2. cryptidsrus responds:

    I’m encouraged by these developments. Way to go, Beav!

  3. tropicalwolf responds:

    Well, how about that… A corporation that forgoes immediate publicity in an effort to ensure the protection/survival of an animal. They waited over two months just for the animals’ safety. Applause goes out to Detroit Edison for their efforts!

  4. sschaper responds:

    About 20 years ago, give or take, beavers had come back into north central Iowa. They were building dams in the drainage ditches, and the county blew up the dams and trapped out the beaver.

    I’m not surprised they’ve moved on further. I wish that the county hadn’t wiped them out locally, though.

  5. steele79 responds:

    who does not love a good beaver story

  6. raisinsofwrath responds:

    How do we know they didn’t import them?

    Actually this coincides with the continued exodus from Detroit. The population is literally cut in half from it’s booming 1.8 million mark of the 1950’s. Quite often, when people go away animals come back.

    Oh yea, the river thing could have something to do with it too.;)

  7. Alligator responds:

    Beavers aren’t migratory not in the sense that geese are or bison were on the open plains. As habitat fills up, they do spread out looking for suitable territory. I’ve encountered them on land over a mile from the nearest permanent water. Obviously out looking for a new home.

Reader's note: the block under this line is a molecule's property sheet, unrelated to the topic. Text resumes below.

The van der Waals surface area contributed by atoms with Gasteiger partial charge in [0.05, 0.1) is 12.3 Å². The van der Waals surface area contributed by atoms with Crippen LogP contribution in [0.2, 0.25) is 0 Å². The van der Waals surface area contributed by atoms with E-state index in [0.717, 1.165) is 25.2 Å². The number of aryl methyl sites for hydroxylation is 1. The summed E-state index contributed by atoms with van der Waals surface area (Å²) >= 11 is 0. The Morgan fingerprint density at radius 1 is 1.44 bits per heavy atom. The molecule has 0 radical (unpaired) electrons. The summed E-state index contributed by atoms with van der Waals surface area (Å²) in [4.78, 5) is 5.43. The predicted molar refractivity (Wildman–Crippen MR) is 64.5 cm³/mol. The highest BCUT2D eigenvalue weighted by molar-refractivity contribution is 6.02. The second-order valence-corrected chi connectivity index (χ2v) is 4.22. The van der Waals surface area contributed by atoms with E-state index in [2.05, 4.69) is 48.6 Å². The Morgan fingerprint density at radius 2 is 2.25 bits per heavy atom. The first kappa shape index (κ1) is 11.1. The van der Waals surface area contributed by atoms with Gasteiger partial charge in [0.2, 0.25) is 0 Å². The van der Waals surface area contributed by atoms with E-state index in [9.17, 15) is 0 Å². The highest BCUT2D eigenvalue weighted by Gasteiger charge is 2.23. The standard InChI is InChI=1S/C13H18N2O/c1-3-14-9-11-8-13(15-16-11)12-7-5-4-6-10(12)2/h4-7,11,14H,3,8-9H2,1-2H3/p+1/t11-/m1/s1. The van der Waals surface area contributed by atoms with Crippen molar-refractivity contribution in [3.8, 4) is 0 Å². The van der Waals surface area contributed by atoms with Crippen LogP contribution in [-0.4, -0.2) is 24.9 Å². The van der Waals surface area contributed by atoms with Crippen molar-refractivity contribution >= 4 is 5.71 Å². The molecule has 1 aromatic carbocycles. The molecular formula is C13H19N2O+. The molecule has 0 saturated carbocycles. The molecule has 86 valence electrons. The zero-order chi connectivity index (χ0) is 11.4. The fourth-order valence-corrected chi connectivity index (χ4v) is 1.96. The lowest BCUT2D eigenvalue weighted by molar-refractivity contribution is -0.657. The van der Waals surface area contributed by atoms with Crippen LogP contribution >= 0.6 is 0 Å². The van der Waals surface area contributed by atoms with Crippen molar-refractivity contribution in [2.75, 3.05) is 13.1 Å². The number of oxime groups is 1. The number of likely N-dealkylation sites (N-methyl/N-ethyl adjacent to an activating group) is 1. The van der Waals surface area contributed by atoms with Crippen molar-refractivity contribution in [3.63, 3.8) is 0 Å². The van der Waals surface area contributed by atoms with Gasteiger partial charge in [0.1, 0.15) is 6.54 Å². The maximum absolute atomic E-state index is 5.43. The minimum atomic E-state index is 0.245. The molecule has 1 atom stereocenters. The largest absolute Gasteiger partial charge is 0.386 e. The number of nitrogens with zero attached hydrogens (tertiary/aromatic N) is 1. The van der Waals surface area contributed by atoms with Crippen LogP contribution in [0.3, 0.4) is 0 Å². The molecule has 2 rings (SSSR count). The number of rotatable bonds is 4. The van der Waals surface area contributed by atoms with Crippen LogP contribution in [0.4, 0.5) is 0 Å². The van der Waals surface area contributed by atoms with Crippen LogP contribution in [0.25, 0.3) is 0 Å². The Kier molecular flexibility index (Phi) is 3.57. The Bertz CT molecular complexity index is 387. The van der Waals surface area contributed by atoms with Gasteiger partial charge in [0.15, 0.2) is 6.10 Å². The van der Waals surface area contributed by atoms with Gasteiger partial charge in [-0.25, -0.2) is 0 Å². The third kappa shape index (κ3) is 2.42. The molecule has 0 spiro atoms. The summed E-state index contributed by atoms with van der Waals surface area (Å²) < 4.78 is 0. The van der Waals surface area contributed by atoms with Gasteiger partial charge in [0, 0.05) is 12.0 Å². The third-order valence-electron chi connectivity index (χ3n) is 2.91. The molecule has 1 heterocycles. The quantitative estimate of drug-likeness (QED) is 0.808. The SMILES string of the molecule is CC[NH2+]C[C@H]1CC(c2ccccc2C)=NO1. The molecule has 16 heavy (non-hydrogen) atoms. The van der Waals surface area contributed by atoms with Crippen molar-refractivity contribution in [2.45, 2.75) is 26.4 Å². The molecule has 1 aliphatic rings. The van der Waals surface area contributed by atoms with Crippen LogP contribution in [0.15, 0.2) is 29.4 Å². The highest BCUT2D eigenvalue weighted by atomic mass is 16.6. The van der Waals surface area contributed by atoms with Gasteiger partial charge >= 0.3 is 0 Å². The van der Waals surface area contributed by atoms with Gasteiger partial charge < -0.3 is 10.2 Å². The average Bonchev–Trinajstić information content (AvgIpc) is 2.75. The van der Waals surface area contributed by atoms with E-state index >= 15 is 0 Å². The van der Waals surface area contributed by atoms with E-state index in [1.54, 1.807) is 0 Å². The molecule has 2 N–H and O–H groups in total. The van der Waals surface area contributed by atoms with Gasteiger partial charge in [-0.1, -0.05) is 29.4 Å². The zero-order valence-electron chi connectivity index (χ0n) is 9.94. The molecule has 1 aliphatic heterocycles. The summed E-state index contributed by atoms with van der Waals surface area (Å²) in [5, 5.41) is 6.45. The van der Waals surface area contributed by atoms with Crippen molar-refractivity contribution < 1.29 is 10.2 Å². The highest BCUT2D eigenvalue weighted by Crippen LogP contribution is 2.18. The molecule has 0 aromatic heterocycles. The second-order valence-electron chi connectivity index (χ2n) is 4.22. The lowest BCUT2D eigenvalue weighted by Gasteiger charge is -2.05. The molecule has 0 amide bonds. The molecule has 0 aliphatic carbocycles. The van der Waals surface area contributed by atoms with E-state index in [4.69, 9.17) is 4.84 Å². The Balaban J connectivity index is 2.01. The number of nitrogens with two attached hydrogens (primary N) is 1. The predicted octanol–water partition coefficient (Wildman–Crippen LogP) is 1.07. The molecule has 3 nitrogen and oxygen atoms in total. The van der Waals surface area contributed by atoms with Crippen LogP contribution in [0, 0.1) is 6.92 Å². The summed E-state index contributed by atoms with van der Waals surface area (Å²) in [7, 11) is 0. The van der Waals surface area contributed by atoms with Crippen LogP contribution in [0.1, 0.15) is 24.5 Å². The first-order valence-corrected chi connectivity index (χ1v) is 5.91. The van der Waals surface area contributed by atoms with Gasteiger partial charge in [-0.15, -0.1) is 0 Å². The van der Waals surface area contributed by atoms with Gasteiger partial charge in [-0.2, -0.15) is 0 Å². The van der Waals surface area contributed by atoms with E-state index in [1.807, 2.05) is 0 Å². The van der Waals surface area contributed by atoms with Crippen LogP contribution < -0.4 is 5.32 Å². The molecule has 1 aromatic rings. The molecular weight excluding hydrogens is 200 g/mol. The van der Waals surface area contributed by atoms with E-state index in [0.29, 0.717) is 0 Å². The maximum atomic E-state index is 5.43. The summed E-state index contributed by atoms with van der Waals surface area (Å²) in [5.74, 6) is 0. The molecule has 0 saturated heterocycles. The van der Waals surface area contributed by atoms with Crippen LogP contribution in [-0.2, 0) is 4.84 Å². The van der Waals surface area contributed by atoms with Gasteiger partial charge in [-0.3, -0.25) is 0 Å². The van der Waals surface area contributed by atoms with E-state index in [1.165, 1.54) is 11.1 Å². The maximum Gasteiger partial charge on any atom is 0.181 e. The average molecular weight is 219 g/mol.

Now that the Detroit River now longer catches on fire, expect more of the critters to show up. They are members of the order rodentia, so they are prolific and will be abundant there within a few years. Trust me. We have tons of beaver and now otters where 15 – 20 years ago there were absolutely none.

    With all the otters now, you’d think our cryptid sightings in the water would be off the charts!

  8. Loren Coleman responds:

    Alligator, wrong river.

    It was Cleveland, Ohio’s Cuyahoga River that use to catch fire, especially with one well-publicized flaming example.

  9. Alligator responds:

    “Loren Coleman responds: February 17th, 2009 at 9:14 pm

    Alligator, wrong river.

    It was Cleveland, Ohio’s Cuyahoga River that use to catch fire, especially with one well-publicized flaming example.”

    Oops. You are absolutely correct! Boy, do I ever feel sheepish. :0

  10. Loren Coleman responds:

    No reason for an alligator to feel like a sheep when talking about a beaver.

    I merely did not want to be responsible for watching a random comment on this blog to wind up in a kid’s biology class report about “the recovery of beavers coming back in a river that use to catch fire,” if you know what I mean.


  11. Averagefoot responds:

    Awesome news. Stories about nature making a comeback give me hope for the future of the world’s ecosystems.

Sorry. Comments have been closed.